Even as calls for transparency in judiciary are getting louder, the union law ministry is mulling over a proposal to create an in-house mechanism to deal with complaints against judges and other judicial officers. In this new proposal, the police machinery will not be involved till concrete evidence surfaces.
The law ministry believes that giving police the power to investigate cases against judges may lead to “motivated” attacks.
At present, there is no centralised mechanism to probe complaints against judicial officers, if any, either from litigants or from the lawyers fraternity.
The draft proposal says, “In-house mechanism for holding departmental enquiries under supervision of the high courts needs to be ensured in matters relating to departmental actions. Police machinery should not be involved.”
“Judicial officers and staff need to be protected against motivated attacks from unscrupulous elements acting with ulterior motives. Policies may have to be set to institutionalize internal mechanism for quick and effective system of departmental actions in deserving cases and parental protection in cases of motivated attacks,” the proposal states.
“Special investigation department for judicial officers and vigilance cells for staff members is essential and guidance is required to be given in case of minor lapse. Departmental actions are warranted in case of prima facie misconduct,” the proposal reads.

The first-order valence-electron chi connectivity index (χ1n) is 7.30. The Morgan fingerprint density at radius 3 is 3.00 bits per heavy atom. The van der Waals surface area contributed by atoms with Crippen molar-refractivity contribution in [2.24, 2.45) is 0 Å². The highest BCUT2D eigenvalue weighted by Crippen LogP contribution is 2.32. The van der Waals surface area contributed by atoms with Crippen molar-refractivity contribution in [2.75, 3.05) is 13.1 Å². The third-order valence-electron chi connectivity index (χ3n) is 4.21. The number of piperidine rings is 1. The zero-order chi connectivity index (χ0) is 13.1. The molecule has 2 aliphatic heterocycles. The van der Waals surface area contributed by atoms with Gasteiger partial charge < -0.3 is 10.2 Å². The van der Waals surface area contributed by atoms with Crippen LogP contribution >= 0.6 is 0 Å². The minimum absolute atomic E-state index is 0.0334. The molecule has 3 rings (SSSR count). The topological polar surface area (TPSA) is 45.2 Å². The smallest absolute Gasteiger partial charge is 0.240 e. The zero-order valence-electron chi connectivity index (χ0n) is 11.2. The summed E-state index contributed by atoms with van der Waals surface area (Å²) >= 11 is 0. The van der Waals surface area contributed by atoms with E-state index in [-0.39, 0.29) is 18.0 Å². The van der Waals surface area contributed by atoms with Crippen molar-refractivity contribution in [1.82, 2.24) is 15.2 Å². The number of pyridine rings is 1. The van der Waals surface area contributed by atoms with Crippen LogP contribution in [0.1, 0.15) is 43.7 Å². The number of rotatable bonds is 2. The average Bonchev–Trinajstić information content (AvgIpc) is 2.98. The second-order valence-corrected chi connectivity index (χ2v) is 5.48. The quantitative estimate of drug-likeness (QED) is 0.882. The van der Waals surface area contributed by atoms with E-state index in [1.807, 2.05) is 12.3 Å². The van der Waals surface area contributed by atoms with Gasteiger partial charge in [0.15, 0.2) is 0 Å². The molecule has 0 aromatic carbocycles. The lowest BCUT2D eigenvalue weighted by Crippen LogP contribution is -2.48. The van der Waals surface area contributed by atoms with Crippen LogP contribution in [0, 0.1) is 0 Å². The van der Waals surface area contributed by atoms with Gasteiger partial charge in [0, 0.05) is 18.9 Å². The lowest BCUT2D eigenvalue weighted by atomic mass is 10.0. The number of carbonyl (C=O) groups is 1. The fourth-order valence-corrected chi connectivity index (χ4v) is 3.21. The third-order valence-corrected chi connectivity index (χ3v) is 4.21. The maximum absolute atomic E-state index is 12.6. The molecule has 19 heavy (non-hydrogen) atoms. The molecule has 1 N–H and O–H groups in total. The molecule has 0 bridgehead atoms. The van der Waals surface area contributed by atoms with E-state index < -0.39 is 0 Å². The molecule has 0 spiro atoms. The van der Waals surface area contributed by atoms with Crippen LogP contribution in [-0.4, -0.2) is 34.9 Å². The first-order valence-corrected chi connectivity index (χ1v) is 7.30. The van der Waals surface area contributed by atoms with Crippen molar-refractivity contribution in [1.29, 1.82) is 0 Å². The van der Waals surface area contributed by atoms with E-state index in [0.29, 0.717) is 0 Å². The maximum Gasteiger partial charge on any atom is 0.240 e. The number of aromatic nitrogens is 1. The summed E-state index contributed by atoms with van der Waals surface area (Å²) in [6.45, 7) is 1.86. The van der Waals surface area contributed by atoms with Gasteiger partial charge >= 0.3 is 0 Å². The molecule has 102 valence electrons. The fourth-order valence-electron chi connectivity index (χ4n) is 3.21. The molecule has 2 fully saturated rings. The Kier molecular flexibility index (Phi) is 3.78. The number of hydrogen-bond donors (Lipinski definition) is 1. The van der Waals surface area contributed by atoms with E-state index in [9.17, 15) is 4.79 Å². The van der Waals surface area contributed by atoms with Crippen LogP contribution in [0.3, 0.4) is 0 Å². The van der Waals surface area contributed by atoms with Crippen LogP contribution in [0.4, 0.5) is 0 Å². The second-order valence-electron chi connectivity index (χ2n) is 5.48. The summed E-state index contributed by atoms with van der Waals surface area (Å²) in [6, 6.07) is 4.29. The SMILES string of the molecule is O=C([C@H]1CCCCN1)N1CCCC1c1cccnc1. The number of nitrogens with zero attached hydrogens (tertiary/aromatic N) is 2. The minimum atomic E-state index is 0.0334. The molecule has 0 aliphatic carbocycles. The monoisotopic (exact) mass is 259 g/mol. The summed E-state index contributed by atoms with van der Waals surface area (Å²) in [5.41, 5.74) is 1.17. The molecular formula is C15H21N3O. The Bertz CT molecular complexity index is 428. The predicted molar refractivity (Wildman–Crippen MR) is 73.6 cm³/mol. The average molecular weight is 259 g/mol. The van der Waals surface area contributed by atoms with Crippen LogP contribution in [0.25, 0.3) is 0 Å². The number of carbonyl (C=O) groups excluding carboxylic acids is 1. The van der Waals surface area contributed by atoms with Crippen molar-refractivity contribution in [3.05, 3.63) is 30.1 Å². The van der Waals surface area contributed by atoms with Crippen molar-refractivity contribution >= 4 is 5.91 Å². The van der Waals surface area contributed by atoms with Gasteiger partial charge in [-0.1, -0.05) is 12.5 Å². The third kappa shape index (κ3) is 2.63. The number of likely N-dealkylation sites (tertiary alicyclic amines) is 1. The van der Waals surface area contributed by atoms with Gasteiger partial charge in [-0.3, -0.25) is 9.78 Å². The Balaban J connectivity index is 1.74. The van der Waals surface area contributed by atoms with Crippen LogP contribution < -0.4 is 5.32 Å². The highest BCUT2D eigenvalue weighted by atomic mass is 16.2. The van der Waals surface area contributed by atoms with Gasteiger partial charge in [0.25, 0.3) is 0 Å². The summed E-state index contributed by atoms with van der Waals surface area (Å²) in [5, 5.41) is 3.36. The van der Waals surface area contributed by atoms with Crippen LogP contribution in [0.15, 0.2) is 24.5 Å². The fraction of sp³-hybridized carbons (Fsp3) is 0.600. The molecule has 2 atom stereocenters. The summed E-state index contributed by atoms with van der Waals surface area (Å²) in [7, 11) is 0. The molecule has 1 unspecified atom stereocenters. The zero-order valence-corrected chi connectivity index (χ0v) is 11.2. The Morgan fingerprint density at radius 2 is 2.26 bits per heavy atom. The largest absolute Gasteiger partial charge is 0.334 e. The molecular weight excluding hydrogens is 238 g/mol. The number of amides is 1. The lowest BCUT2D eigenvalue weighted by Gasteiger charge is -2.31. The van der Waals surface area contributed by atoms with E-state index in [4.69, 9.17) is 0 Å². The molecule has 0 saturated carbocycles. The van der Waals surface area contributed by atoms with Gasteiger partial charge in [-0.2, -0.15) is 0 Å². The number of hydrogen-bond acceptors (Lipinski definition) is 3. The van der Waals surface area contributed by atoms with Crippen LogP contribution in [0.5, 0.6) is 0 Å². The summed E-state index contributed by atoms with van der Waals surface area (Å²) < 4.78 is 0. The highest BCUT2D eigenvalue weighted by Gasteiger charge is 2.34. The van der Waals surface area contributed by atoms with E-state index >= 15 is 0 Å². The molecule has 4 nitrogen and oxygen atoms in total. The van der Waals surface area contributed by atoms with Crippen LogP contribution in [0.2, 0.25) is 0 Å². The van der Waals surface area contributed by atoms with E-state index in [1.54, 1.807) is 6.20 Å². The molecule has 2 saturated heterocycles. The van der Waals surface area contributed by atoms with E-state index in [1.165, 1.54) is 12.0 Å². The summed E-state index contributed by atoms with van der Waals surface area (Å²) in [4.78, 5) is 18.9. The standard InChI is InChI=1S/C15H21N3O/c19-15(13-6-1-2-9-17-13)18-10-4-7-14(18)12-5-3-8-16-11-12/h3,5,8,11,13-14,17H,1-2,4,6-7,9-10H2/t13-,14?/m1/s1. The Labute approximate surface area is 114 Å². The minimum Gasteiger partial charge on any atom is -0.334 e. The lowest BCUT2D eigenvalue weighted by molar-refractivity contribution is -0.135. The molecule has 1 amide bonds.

If the proposal comes to be accepted for which the draft will first have to be cleared by the law minister and sent to the cabinet for consideration a complaint against a judicial officer can be filed with the Chief Justice of India. The CJI’s team will look into the complaint, and if found worthy, the complainant will have to file an affidavit following which an in-house committee will look take it up.
“All matters pertaining to judicial misconduct and other complaints against the judges would be referred to the in-house mechanism to ensure accountability of the judiciary,” said a law ministry official seeking anonymity.
The proposal comes against the backdrop of the government preparing to get the Judicial Accountability Bill passed in the Rajya Sabha. The bill provides for the executive to have a say in the appointment of Supreme Court and high court judges and helps in having more check and balances.
The Bill moots a Judicial Appointments Commission, comprising of the CJI, an ex-officio chairperson, two Supreme Court judges next to the CJI in seniority as ex-officio members, the Union Law Minister and two eminent persons, to be nominated by the collegium consisting of the Prime Minister, the CJI and the Leader of the Opposition in the Lok Sabha, as members.
The Secretary in the Department of Justice in the Law Ministry will be the convener of the appointment commission.